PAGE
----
The 124th Annual General Meeting of the International Football Association Board (IFAB), chaired by FIFA as is traditional in a FIFA World Cup™ year, was marked by the major decision to no longer pursue the development of goal-line technology. It was a decision taken after considerable reflection and one explained at length to the journalists present for the occasion in Zurich on Saturday 6 March.
“The IFAB has decided not to pursue goal-line technology and to no longer continue experiments in that area,” explained the FIFA Secretary General, Jerome Valcke, in his opening statement. “The question posed to the members of the IFAB was simple: should we introduce technology in football or not? The answer from the majority of members was no, even if was not unanimous.”
A significant decision, it was arrived at for a number of reasons, with the most important undoubtedly revolving around the philosophy of the game. “The human aspect of football is essential to this sport,” said Jonathan Ford of the Football Association of Wales. “The big moments in this sport – whatever they are – get supporters talking and go down in history. That’s what makes this sport so vibrant.”
The human aspect of football is essential to this sport. The big moments in this sport – whatever they are – get supporters talking and go down in history. That’s what makes this sport so vibrant.
"We were all agreed that technology shouldn’t enter football because we want football to remain human, which is what makes it great,” added Patrick Nelson of the Irish Football Association. “The fans keep talking about these matches again and again, and relive them.”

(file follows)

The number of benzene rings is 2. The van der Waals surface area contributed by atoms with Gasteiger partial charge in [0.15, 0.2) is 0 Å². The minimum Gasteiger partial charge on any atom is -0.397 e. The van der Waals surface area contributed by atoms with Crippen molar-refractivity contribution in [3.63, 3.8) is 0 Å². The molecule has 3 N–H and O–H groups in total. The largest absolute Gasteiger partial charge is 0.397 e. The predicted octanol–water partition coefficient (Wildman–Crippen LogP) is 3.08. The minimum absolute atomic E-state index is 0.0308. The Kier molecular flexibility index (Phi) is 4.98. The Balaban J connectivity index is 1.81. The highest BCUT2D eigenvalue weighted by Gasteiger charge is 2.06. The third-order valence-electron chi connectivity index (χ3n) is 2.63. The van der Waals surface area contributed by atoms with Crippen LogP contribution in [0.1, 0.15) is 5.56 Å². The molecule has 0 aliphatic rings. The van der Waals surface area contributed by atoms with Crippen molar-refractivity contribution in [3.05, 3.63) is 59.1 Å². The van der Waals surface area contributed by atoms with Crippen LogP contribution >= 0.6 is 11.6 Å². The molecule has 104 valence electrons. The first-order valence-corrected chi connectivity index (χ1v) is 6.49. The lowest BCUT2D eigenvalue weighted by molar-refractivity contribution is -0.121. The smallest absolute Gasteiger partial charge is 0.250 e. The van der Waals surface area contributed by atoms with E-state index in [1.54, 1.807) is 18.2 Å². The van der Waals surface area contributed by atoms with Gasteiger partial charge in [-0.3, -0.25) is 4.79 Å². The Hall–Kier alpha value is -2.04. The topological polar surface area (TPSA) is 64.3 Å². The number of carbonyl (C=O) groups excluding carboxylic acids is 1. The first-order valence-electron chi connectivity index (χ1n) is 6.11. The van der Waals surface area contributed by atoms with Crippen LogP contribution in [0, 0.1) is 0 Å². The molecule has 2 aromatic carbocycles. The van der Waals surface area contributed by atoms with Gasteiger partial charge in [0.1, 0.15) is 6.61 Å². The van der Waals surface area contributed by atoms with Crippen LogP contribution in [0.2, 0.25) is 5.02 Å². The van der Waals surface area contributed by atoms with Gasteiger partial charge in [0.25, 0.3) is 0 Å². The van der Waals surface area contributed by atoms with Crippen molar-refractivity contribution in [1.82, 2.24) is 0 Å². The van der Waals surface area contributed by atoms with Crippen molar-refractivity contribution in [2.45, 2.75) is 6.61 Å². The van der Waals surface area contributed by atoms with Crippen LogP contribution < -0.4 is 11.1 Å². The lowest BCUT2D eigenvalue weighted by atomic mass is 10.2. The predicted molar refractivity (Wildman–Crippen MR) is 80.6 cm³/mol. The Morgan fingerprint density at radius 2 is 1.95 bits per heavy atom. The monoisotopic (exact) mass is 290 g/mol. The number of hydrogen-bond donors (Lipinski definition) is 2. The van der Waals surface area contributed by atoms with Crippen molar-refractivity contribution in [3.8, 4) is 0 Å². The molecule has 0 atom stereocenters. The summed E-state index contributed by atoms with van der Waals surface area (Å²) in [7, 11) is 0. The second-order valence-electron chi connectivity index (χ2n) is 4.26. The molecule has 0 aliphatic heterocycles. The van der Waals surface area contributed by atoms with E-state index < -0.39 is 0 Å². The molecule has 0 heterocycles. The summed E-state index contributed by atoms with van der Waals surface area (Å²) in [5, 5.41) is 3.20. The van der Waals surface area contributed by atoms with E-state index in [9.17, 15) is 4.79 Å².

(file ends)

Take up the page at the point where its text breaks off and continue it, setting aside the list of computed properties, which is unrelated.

The IFAB’s ruling on such an important subject will undoubtedly have a significant impact, but it was much more than a straightforward technical decision. “We’re conscious of how the public might react,” explained Ian Watmore of the Football Association. “We saw demonstrations which had a lot in their favour and it was all very positive, but the question we asked ourselves was whether the future of football is tied up with technology and the answer was no.” Gordon Smith of the Scottish Football Association offered some insight into the types of experiment proposed: “One of the technologies consisted of a chip in the ball and the other involved cameras in the goal.”
“If we introduced technology for goal-line situations, then why not use it for other situations?” said Valcke. “Use it for offsides and contentious moments and you end up with video evidence. That’s not what was decided. We want to keep the game as it is.” Ford echoed those thoughts: “We don’t want the game to be interrupted countless times.”
Valcke emphasised that the decision had been reached after careful deliberation. “We dissected all the studies and investigations, and this is a discussion that has been going on for a long time at FIFA and in the associations that make up the IFAB,” he said. “We based our decision today on all those thought processes. The IFAB is the guardian of the Laws of the Game: that’s its power.”
This is a discussion that has been going on for a long time at FIFA and in the associations that make up the IFAB. The IFAB is the guardian of the Laws of the Game: that’s its power
The IFAB is nonetheless conscious that referees need assistance in making decisions, which is why refereeing experiments will continue. “Concerning additional assistant referees, which are being tested in the Europa League at the moment, we’re waiting for the end of the experiment at the end of the tournament before reaching our final decision on 18 May at a special meeting of the IFAB,” said Valcke.
“As for the role of the fourth referee, the question was whether or not he should be able to inform the referee on the pitch of incidents he has seen,” concluded Watmore. “Not just in a report after the match but in a way that he could actually help the other referees. A decision over the extension of his role will also be made on 18 May.”